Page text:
Christopher Qualters knows as a male skater on a co-ed roller derby team, the women on the two teams he’s skated with “try really hard to knock you down.”

It’s a no-win situation if they notice the male skater tries to take it easy on them when it comes to the physical part of the game.

“When you move out of the way, they’re like ‘Oh, I’m really going to have to knock you down,’” Qualters said.

It would be an understatement that Qualters has been knocked down a few times while skating with women. Originally a team photographer for the Bettie Brigade, he skated with the women for fun.

But with the co-ed Cast Iron Skaters, the men and the women compete on the track together. It’s a change of pace that adds another level to practice and makes everyone better.

“It gives you a lot of difference you wouldn’t be able to get skating with just women,” Schmidt said. “It gives us an extra level to practice with.”

It also adds another demographic for JBLM’s newest derby squad with different parts of installation represented.

Being yourself

Apart from the sense of family roller derby brings, it also allows many of the athletes to be themselves — evidenced by face paint and derby names.

During the day Schmidt works in an office in uniform. When it comes to bouts, she lets her hair down, puts on crazy makeup and wears a jersey with the name “Tasty Bits.”

“I get to be something that I can’t be every day at work, so it’s nice to be able to do that,” Schmidt said.

It also helps to have practice after a day at work and release frustration.

“There’s always a certain person that makes my life pretty difficult at work, so it’s nice to be able to relieve all of that,” Schmidt said. “It’s nice to be able to use it as fuel out here.”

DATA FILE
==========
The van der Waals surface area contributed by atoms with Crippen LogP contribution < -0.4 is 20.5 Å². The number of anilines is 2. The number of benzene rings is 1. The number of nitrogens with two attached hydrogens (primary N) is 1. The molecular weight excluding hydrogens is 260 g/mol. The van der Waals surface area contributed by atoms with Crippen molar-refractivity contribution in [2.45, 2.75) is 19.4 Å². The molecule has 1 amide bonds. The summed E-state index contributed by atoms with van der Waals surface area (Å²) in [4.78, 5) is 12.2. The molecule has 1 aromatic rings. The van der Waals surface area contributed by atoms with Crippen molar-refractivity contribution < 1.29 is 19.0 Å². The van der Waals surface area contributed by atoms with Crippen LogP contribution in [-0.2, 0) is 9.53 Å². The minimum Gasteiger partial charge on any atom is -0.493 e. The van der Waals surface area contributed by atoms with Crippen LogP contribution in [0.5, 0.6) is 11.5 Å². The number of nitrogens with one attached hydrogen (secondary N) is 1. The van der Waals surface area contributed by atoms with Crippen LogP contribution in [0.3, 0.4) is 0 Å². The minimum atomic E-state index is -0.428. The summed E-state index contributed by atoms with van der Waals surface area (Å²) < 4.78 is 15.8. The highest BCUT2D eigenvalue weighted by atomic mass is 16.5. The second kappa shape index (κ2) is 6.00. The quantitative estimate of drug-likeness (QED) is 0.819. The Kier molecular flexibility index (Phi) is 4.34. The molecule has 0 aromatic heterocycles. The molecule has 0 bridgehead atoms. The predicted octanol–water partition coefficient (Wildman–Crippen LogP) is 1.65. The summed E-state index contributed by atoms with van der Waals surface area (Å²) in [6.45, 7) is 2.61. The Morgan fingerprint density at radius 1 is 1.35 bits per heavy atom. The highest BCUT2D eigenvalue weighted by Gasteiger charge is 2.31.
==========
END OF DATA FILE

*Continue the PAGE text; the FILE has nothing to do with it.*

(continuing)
For female skaters like Dow, it’s a suitable sport for those who grew up as tomboys — one of the many unique qualities of the roller sport.

“I can act like an ass and be myself,” she said.

Getting the ball, or skates, rolling

Since Dow and Wyrick co-founded the Cast Iron Skaters, one of the main factors in accepting new skaters was making sure they had the personality to join a family atmosphere that accepts new members from all walks of life, regardless of talent and skill.

And don’t worry if you’ve never skated before; the others will teach you.

“You may get people who have never skated before and after three or four months, they just have that knack and they transition into awesome skaters,” Dow said. “They’re probably some of our top skaters now.”

Practices are Wednesdays and Sundays from 6:30 to 8:30 p.m. The Cast Iron Skaters are still a young squad, seeking new members to expand to the long-term goals of having separate teams for men, women and children.

“Just come and have fun and enjoy the physical fitness part of it,” Dow said.

When you go
What: Cast Iron Skaters season opener against OneWorld Roller Derby of Seattle

When: Saturday, 6 p.m.

Where: AFC Arena on JBLM Lewis Main

To learn more: go to the team’s website at www.castironskaters.com or the “Cast Iron Skaters” Facebook page.